Unlike most law school students nearing the end of whatcan be a less than enjoyable experience, I spent my final semester living and working in the southern Caribbean region of Costa Rica. This experience was life-changing and led to the establishment of The Rich Coast Project, a community storytelling and collective history project aimed at supporting and protecting the cultural heritage of coastal Afro-Caribbean populations and other communities living along Costa Rica’s Talamanca coast.
In an effort to learn more about the challenges facing communities in coastal Talamanca, I began interviewing people about their history, the precarious state of land tenure, and the threat this poses to their cultural survival. I quickly realized there was a story to be told – one that asks how environmental conservation measures can and should be balanced against the needs and rights of local communities. Better yet, how could these measures include the communities and incorporate the knowledge and best practices they have gained over centuries of stewardship to these lands?
Coastal Talamanca is a place that, until relatively recently, lived in virtual isolation, nestled between the lush forests of the Talamanca Mountains to the West and the Caribbean Sea to the East. English speaking Afro-Caribbean fishermen began settling this coastline beginning in the early 1800s, and built their communities where they lived and worked: right next to the water.
Paula Palmer’s seminal folk history book, What Happen, traces the history and traditions of the area’s people up until 1979, the year of the book’s publication. Around the same time, the construction of a road connected these small towns to the larger port city of Limón and, by extension, to the rest of the world. Modern developments brought drastic and rapid change – both positive and negative – to the daily reality of area residents.
Costa Rica has developed an admirable policy imperative to protect and conserve its vast natural resources and has established itself as an international leader on environmental issues. As this reputation has grown, so have the instability of land tenure and economic insecurity of the people living within the country’s vast protected areas.
Over the past several years, local landowners in coastal Talamanca have been stripped of their property rights and economic development has been paralyzed. Homes and businesses have been threatened with demolition orders and residents have faced criminal charges for pursuing better lives for their families.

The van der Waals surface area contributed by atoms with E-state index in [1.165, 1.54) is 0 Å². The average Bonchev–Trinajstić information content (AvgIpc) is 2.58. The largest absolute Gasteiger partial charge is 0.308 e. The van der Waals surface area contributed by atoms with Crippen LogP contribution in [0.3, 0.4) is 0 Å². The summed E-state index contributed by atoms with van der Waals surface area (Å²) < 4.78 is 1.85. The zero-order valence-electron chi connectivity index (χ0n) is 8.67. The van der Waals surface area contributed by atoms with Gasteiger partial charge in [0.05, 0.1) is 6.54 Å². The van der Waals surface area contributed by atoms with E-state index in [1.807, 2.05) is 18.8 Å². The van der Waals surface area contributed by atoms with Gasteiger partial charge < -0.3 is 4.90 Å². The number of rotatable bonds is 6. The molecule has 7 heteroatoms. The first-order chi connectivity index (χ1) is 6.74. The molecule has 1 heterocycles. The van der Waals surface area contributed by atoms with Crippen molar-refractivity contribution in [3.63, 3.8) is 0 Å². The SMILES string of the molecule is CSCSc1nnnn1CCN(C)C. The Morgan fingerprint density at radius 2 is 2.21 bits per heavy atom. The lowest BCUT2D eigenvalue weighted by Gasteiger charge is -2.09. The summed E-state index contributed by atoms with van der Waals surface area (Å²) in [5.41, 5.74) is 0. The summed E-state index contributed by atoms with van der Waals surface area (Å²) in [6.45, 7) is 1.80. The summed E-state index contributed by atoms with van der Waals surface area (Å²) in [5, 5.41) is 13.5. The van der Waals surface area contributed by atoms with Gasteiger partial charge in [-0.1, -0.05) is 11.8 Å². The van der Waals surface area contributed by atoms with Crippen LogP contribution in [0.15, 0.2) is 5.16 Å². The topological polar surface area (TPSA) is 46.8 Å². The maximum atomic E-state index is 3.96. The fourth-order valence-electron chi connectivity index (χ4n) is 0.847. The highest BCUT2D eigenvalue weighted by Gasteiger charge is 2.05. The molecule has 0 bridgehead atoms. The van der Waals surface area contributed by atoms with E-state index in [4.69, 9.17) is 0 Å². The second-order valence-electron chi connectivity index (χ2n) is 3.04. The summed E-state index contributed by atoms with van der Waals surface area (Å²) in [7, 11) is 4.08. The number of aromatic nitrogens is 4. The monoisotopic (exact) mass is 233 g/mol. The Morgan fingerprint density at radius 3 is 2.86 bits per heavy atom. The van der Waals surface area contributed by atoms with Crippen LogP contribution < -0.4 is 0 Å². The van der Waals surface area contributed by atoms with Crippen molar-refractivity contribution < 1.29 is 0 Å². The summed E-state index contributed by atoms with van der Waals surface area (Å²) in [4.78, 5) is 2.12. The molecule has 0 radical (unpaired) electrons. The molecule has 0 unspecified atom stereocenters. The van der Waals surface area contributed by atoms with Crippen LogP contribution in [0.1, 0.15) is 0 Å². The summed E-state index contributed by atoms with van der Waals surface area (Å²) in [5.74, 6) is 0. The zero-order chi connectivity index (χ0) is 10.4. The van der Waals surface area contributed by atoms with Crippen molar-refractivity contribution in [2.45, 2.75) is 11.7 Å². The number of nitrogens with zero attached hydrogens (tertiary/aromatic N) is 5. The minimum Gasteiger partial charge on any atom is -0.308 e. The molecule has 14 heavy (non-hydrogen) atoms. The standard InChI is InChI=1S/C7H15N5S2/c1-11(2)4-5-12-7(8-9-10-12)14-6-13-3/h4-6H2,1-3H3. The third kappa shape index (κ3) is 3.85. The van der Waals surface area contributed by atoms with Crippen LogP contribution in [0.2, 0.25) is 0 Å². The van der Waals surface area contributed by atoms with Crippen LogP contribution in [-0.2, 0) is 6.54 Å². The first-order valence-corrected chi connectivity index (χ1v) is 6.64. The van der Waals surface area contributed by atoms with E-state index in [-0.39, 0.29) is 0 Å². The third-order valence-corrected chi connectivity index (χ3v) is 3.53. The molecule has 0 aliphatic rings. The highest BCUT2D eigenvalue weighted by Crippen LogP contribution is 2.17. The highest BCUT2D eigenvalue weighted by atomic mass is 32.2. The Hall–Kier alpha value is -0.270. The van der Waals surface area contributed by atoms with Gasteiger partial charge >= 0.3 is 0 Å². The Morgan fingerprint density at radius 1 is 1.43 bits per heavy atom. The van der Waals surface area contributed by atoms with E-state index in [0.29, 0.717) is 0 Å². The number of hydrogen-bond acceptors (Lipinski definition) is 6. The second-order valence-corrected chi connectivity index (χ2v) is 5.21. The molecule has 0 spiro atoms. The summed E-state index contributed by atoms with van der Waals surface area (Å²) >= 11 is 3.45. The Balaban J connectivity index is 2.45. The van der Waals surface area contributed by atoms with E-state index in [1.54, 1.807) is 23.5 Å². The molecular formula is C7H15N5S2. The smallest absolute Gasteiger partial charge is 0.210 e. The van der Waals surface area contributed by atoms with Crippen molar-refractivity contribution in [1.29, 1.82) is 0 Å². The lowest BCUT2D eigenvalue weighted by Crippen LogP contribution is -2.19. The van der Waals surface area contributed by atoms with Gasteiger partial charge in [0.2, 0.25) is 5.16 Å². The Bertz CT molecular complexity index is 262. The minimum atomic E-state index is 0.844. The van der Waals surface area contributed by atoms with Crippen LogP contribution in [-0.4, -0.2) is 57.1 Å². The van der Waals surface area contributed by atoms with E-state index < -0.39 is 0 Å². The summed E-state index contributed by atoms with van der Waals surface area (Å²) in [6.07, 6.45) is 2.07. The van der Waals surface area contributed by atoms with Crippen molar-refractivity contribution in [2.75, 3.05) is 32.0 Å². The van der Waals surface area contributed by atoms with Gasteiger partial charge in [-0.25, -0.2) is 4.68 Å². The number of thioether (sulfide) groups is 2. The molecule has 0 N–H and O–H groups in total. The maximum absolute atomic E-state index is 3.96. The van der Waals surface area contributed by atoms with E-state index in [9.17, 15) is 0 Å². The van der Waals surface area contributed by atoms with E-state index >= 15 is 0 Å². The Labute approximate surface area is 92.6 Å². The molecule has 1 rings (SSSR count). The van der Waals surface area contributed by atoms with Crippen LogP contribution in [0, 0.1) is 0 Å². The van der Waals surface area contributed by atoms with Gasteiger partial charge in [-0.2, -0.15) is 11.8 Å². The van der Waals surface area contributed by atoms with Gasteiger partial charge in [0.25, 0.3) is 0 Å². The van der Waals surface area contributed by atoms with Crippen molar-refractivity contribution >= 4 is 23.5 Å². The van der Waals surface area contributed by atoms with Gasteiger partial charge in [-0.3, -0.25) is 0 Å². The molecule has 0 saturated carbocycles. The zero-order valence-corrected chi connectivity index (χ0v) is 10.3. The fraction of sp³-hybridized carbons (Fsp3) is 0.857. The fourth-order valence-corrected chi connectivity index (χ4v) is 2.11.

The Rich Coast Project wants to make sure that these communities have a chance to tell their own story. Our goal is to work within these communities to combine storytelling, visual advocacy, and interdisciplinary research to update their recorded history, expose their present situation, and explore their hopes for the future of their children and neighbors.
To do so, we’re teaming with local residents, socially-engaged artists, and scholars from a range of disciplines to explore better approaches to the competing aims of environmental conservation and sustainable development through the example of this community’s experience. Law students at Northeastern University are researching the issue from Boston, and our partners at the Center for Digital Storytelling will help us work with local advocates to produce a collective memory of the area and its people through a community storytelling initiative. Experts and students in archival studies will help us develop a digital community archive to ensure that those stories have a home forever, even if the communities do not.
This winter a small team of researchers and filmmakers will join local residents to launch the community storytelling initiative and continue the collection of documents for the community archive. We’ll be taking our lead from the locals, letting the community drive the development of the project and considering how this approach – combining local storytelling with legal research – can be leveraged to support other communities in different parts of the world.
If you'd like to participate or support this project, you can:
Contact us. We are seeking partnerships that can help us maximize the potential impact of our work. If you’re an interested organization, grantmaker, media outlet, creative professional, academic, or anyone with good ideas, we want to meet you!
Join our volunteer network to get involved. We are looking for folks who are passionate about protecting local communities and cultural heritage, and interested in the future success of The Rich Coast Project and similar initiatives.
The Rich Coast Project is a sponsored project of Fractured Atlas, a non-profit arts service organization. Contributions for the charitable purposes of The Rich Coast Project must be made payable to “Fractured Atlas” only and are tax‐deductible to the extent permitted by law.